Portugal on Wednesday became the first EU country to have its recovery plan rubber-stamped by the European Commission, whose president Ursula von der Leyen said an initial disbursement from the bloc’s COVID-19 recovery fund should come in July.
“The plan clearly meets the demanding criteria we have jointly established,” von der Leyen told reporters after meeting Portuguese Prime Minister Antonio Costa in Lisbon. “There is no doubt that it will deeply transform Portugal’s economy.”
Under the scheme, which is yet to be approved by the Council of the European Union in a maximum of four weeks’ time, Portugal will get 13.9 billion euros ($16.85 billion) in grants and 2.7 billion euros in loans until 2026.
“We know, dear Ursula, that the hard work begins now,” a smiling Costa said. “We want to launch many of these instruments already in coming days.”
Planning Minister Nelson Souza told Radio Renascenca earlier applications for the EU funds would open next week.
In April, Lisbon was also first with the official submission of its plan to Brussels, expecting the recovery programme to increase GDP by 3.5 percent by the end of 2025, compared with what it would be without it.
Portugal’s tourism-dependent economy contracted 7.6 percent in 2020, in its steepest recession since 1936.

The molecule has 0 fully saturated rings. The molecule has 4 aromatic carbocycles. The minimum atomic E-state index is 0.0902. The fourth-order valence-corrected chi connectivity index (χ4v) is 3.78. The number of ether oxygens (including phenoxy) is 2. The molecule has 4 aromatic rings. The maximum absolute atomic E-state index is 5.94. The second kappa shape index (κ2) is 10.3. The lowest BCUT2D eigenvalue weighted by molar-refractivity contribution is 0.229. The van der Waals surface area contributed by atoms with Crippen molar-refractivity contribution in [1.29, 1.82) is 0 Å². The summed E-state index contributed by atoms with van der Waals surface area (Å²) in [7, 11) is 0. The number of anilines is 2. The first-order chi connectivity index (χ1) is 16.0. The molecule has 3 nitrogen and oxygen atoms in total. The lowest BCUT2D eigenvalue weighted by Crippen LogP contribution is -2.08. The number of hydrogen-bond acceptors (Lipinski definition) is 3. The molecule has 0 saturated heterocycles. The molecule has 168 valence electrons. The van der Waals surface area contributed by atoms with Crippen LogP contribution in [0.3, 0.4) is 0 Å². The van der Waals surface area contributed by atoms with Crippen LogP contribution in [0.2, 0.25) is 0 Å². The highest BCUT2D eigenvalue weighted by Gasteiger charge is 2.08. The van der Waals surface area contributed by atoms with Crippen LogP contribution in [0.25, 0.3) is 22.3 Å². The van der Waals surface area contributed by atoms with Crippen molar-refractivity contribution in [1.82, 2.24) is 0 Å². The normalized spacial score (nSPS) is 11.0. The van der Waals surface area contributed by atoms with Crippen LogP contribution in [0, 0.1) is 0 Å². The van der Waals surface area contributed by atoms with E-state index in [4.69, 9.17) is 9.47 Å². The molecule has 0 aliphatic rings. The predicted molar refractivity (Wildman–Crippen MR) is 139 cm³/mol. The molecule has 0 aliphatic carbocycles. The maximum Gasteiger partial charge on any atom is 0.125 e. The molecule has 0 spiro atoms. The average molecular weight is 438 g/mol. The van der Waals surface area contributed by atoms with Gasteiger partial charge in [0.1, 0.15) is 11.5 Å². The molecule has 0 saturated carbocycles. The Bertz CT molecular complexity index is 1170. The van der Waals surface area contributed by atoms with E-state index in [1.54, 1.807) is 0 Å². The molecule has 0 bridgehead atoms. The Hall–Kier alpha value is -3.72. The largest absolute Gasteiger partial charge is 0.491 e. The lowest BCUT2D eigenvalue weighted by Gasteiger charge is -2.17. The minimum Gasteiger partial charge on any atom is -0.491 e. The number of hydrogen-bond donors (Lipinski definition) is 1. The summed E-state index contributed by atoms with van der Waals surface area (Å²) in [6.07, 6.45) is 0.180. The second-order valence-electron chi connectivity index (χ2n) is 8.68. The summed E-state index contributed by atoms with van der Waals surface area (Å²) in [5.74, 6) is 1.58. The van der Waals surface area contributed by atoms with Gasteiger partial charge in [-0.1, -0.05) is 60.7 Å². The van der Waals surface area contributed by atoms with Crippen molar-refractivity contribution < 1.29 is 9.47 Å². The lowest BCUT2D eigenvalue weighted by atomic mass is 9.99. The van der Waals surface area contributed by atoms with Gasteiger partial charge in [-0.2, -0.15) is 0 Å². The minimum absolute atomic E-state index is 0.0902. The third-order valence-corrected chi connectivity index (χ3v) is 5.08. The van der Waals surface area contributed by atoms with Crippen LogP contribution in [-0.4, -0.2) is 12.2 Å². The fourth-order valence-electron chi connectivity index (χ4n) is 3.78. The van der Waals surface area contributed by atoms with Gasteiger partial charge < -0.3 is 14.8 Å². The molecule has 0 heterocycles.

It plans to give around 5 billion euros to companies, reinforcing their equity, supporting investments in innovation, greener production processes, digital tools and skills.
The plan also envisages dozens of investment projects in health, social housing and infrastructure.
The government has predicted economic growth of 4 percent this year, while the central bank earlier on Wednesday raised its growth forecast to 4.8 percent from 3.9 percent predicted in March, expecting a sharp increase in investment already benefiting from the European recovery fund.
Still, a majority of companies surveyed by Portugal’s Business Confederation (CIP) in early June were sceptical that the funds would have much impact on their ability to recover from the crisis, with just 14 percent saying it would be significant or very significant.
Many are still saddled with debt from loans issued by the government earlier in the pandemic, with bankruptcies expected to increase as repayment deadlines draw closer.